Characterizing pivotal teaching moments in beginning mathematics teachers' practice

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Although skilled mathematics teachers and teacher educators often "know" when interruptions in the flow of a lesson provide an opportunity to modify instruction to improve students' mathematical understanding, others, particularly novice teachers, often fail to recognize or act on such moments. These pivotal teaching moments (PTMs), however, are key to instruction that builds on student thinking about mathematics. Video of beginning secondary school mathematics teachers' instruction was analyzed to identify and characterize PTMs in mathematics lessons and to examine the relationships among the PTMs, the teachers' decisions in response to them, and the likely impacts on student learning. These data were used to develop a preliminary framework for helping teachers learn to identify and respond to PTMs that occur during their instruction. The results of this exploratory study highlight the importance of teacher education preparing teachers to (a) understand the mathematical terrain their students are traversing, (b) notice high-leverage student mathematical thinking, and (c) productively act on that thinking. This preparation would improve beginning teachers' abilities to act in ways that would increase their students' mathematical understanding. © 2012 Springer Science+Business Media B.V.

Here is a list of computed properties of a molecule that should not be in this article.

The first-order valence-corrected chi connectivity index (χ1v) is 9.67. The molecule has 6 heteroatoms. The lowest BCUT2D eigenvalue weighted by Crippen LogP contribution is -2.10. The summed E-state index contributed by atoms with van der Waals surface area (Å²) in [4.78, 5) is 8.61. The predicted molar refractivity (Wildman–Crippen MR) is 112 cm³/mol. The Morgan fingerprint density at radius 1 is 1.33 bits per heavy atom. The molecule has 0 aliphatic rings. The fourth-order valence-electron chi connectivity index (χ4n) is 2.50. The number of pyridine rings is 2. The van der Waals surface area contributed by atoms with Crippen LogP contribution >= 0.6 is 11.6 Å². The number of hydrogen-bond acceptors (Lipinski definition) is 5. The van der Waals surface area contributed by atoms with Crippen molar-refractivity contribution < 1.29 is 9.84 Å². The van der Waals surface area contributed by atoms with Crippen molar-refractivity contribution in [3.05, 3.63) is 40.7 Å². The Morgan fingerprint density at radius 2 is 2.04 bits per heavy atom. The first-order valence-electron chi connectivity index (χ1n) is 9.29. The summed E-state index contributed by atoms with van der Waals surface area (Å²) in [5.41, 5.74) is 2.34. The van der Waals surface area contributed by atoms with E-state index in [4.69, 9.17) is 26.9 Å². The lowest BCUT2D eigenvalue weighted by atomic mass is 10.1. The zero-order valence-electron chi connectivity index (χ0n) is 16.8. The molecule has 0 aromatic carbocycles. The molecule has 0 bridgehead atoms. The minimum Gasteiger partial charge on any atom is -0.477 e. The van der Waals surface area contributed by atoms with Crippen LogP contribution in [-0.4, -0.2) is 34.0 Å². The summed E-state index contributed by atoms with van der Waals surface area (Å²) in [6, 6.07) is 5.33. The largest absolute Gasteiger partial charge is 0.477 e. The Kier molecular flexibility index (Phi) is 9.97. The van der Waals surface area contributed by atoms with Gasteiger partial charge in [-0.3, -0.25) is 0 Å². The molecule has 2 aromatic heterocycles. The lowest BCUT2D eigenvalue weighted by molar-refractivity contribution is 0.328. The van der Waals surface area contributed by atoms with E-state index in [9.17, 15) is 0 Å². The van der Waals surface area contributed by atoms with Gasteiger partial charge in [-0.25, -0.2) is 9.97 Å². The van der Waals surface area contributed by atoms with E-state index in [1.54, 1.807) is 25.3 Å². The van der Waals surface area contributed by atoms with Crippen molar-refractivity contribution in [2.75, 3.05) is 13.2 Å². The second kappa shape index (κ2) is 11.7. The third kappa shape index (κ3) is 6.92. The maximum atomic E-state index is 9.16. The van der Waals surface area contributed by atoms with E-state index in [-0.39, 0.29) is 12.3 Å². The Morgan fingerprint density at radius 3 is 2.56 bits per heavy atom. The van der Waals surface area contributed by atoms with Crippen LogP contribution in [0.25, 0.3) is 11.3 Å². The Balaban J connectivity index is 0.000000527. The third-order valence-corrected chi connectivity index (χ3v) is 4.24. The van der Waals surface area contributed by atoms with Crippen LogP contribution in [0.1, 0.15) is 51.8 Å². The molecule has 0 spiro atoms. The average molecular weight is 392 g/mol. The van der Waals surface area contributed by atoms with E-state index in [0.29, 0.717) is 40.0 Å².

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Journal of Mathematics Teacher Education